2017 friendship between daughter Ellen and Gaye Lyn engendered by 1945 Veterans Air pilot Jack Stettner

Ellen and Gaye Lyn share “sister stuff” at dinner…three weeks ago. Veterans Air pilot Jack Stettner and 1945 VAE founder Saunie Gravely would have loved their daughters’ friendship.

First time Ellen Stettner and I met – it was telephonically. We talked on the phone for over an hour. Chatting like long lost sisters. That was July 2015 when my research discovered her dad, the co-founder, investor, manager and 1945 Veterans Air pilot Jack Stettner, living in Florida.

Less than one month later, in early August, I met Jack in his Florida home! Over the next few days, we celebrated the incalculable odds of our meeting. I also met Scott and Al, his two sons, and Ellen. The conversations rolled then, too. (If you don’t know that “reunion” story, I invite you to read it here.)

Ellen and I hadn’t seen each other in the elapsed two years, though we facebooked and sometimes she followed my website.  Then we were in touch during her Dad’s illness and passing in November last year (2016).

But on Thursday, July 27, three weeks ago today, despite all the time and Life that had ensued, we had dinner together and aah! the conversation flowed. At Batch Gastropuba (delightful place with an unlikely name in Boyton Beach), the evening passed too quickly. Then Ellen and I gave each other hugs saying, “‘til next time.”

If I were my boss, I’d fire me!

One hour later, I had a V-8 moment! I could have had photos of Ellen and me!! But I took none! My sweet RV Gracie and I had driven eight days and  2,113 miles from Santa Fe to south Florida to visit Ellen. And I was too happily ensconced in our myriad topics to remember I’d want to report back to you. Have photos for you to see the two of us together. If I were my boss, I’d fire me!

Ellen Stettner and Gaye Lyn enjoy breakfast in 2015, the first time they met.Veterans Air pilot Jack Stettner and his daughter Ellen Stettner in his home in 2015 where Gaye Lyn first met them both.
Ellen Stettner and Al Stettner. Daughter and son of Jack.Kitty gives her husband, Scott Stettner a hug. He's youngest son of Jack Stettner.

I did better in 2015…

I know I’ve posted these photos at least three other times! But I also know Ellen and I look just as young today! (You’ll have to trust my veracity on that one!) So, here we are Ellen and I eating breakfast in 2015.  And Ellen with her dad, Jack. And the brilliant smiles of brother and sister, Ellen and Al. And here are Scott and his wife, Kitty. (I’m happy to give Photo Credit for each of these to…myself!)

Girl stuff…ricocheted…segued…sister stuff.

What did Ellen and I talk about at dinner? Never you mind. Girl stuff. Sister stuff. Unencumbered, disconnected, segued stuff. Lovely, lovely, lovely.

Plus Ellen consoled me about not paying my respects at her Dad’s grave. Too late in my visit, I discovered it meant a three-hour drive round trip – thru Miami. I had not allowed for the unexpected time and circumstances. Not going has truly been a deep disappointment. Veterans Air pilot Jack Stettner was my first “find.” It’s Jack who brought me to Ellen and the Stettner family.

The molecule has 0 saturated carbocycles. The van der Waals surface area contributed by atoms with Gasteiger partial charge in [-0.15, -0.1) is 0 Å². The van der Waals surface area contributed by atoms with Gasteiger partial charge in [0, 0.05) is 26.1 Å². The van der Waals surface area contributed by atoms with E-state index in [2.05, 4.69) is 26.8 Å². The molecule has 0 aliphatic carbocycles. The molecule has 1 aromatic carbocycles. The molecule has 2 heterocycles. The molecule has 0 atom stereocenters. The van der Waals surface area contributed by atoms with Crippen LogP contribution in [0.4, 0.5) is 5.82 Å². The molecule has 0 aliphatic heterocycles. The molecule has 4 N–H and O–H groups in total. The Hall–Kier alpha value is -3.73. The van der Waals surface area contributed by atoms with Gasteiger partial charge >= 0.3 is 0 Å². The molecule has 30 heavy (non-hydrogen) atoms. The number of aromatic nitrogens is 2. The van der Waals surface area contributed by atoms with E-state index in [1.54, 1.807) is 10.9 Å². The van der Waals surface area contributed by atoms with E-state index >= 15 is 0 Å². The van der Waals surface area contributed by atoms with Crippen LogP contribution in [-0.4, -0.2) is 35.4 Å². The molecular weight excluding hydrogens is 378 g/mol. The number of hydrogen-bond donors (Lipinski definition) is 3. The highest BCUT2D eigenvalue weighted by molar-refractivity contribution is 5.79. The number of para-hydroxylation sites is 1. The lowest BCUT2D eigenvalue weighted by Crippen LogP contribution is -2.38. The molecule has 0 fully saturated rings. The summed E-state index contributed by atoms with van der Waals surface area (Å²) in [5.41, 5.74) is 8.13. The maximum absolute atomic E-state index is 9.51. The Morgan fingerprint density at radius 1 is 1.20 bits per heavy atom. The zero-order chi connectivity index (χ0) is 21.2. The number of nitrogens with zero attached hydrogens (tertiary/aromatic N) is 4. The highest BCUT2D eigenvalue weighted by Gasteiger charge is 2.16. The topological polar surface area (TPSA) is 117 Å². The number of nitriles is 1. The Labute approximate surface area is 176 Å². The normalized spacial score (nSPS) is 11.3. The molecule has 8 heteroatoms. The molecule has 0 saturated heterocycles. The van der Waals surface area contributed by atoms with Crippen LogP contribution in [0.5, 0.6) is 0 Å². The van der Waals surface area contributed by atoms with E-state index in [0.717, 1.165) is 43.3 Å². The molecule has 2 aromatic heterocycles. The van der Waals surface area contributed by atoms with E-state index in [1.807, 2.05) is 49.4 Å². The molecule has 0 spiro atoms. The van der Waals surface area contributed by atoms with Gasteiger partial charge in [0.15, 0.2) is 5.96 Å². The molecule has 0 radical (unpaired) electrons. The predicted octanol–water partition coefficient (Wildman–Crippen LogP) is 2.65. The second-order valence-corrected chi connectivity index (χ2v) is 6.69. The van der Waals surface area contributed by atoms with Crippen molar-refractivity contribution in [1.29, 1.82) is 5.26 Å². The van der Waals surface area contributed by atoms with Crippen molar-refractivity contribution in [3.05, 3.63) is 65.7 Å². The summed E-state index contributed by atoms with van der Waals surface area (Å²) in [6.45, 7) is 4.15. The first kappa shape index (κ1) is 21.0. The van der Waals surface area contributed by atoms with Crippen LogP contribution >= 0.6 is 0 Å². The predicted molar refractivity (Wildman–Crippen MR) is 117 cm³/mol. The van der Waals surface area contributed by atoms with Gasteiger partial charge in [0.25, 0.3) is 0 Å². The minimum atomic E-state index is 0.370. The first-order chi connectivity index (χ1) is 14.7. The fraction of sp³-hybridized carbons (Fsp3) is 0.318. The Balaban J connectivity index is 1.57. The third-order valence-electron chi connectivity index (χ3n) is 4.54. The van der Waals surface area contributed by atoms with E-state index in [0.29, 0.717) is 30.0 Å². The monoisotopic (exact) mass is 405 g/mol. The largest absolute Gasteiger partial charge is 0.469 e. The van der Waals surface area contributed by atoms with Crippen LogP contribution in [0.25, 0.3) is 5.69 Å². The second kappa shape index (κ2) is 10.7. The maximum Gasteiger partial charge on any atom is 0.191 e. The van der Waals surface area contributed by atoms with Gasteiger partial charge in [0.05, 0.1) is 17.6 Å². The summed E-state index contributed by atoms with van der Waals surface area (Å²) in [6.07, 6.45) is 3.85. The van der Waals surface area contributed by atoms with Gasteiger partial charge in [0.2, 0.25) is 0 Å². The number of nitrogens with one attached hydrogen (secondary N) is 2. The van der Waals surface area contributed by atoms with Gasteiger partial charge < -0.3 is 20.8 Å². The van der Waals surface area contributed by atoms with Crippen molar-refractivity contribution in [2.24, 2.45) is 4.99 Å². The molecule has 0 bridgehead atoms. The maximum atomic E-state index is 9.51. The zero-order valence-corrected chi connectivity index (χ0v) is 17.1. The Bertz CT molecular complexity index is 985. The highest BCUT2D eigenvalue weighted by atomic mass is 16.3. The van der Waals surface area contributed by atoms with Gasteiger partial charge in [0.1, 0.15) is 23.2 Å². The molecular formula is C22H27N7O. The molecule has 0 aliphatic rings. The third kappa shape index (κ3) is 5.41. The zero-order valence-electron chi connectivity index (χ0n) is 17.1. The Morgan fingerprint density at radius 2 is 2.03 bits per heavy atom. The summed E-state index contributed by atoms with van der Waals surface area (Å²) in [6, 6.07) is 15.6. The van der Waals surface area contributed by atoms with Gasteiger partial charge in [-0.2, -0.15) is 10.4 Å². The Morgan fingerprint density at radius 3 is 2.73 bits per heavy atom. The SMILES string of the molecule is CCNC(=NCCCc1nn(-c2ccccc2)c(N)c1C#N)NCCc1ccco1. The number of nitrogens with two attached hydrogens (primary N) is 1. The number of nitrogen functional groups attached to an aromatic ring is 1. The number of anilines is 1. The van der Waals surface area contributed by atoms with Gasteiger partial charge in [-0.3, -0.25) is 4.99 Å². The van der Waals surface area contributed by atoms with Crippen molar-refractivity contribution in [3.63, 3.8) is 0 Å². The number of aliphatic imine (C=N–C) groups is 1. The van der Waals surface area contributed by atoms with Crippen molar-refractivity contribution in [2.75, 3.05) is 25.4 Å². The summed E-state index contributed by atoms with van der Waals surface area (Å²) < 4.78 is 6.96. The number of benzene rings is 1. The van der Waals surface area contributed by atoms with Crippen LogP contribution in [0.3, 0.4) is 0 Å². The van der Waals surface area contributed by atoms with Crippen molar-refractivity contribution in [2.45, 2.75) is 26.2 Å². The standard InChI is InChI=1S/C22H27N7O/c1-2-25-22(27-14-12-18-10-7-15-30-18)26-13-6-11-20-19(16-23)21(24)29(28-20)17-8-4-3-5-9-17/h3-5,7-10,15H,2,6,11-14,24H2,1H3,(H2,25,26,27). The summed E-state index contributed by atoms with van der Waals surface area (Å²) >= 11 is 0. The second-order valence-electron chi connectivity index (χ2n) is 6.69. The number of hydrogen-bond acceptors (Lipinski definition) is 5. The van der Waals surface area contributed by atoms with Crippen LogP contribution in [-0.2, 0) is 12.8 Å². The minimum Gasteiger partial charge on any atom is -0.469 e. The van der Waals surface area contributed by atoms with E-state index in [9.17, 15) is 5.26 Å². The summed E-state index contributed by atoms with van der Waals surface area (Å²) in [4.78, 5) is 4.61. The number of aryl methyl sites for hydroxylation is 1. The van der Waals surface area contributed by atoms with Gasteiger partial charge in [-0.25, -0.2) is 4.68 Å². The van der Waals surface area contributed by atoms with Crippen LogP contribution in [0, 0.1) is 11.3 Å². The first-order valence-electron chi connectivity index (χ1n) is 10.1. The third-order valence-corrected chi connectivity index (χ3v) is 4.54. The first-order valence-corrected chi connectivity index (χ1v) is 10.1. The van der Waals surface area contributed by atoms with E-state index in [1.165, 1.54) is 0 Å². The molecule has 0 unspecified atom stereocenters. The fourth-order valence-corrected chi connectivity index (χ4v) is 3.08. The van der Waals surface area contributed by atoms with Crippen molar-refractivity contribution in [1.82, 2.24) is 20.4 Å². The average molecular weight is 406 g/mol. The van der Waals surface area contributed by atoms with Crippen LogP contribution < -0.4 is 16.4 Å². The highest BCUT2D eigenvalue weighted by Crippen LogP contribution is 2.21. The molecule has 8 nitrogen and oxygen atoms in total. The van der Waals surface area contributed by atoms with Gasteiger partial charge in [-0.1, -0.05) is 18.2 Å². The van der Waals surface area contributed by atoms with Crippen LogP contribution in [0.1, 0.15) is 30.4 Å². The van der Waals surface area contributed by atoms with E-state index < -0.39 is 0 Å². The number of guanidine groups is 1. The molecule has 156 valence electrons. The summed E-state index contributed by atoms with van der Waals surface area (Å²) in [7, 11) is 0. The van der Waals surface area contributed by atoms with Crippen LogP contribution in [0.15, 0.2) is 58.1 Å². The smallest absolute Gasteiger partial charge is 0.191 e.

It was Jack who flew the Gaye Lyn, Veterans Air first DC-3. And it was Jack who read to me from books he authored. Books his “kids” encouraged him to write about his Second World War experiences – and his exploits with my Dad’s passenger and cargo air line.

Memories of the Jing Bao & Beyond is my favorite. It holds all sorts of episodic adventures I never would have learned about if not for Jack’s telling. The hilarious “floating” KOTEX event reminiscent of The Three Stooges. (You just have to ead the book. Page 42). And the original, but failed notion of delivering cargo with gliders. Or the signed-for-and-delivered, but actually missing-in-action lobsters – 30 barrels of live cargo! And more.

A bond born and ties that bind over seventy years.

Again, a thread, a connection, a bond born of Saunie Gravely and his 1945 merry band of aviators. His risk-taking investors (many of whom were his Vets). The cadre of men and women just mustered out of all branches of the United States armed forces. Home from war and grateful to have survived. Looking, as Jack Stettner wrote, to find “a place in the sun.” To do something worthwhile with their newly acquired skills. Adventurers all.

Ellen, Ellen. Thanks for our 2017 Memories!


 

Share on FacebookShare on Google+Tweet about this on TwitterPin on PinterestShare on LinkedInShare on RedditShare on TumblrEmail this to someonePrint this page
Help spread the word
2 Comments
  1. What a lovely sentiment, Ellen. Thank you very much. I’ve gained so much through my Dad’s adventure all those years ago. It’s really enriched my life today in ways I never could have imagined. Hugs

  2. I treasure our time together. Your beautiful preservation of memories elevates and inspires. Thank you!

Leave a Reply

Contact Gaye Lyn

Always happy to see your Comments at bottom of a Post you've just read.

Or, for one-on-one exchanges, please click HERE to use the Contact page. I'd very much enjoy hearing from you.

[Do not, however, try to sell me something. That definitely is a No! No!]

Then & There…

A RECOMMENDED READ and irreplaceable for me: "Memories of the Jing Bao & Beyond," Authors Choice Press, 2001. Written by our own JACK Z. STETTNER - Veterans Air Express Co-Founder, Investor, Pilot and Operations Manager. As well as his considerable WWII experiences, Jack's book revealed new details about Veterans Air Express...plus the spirit and character of this organization that Jack obviously loved!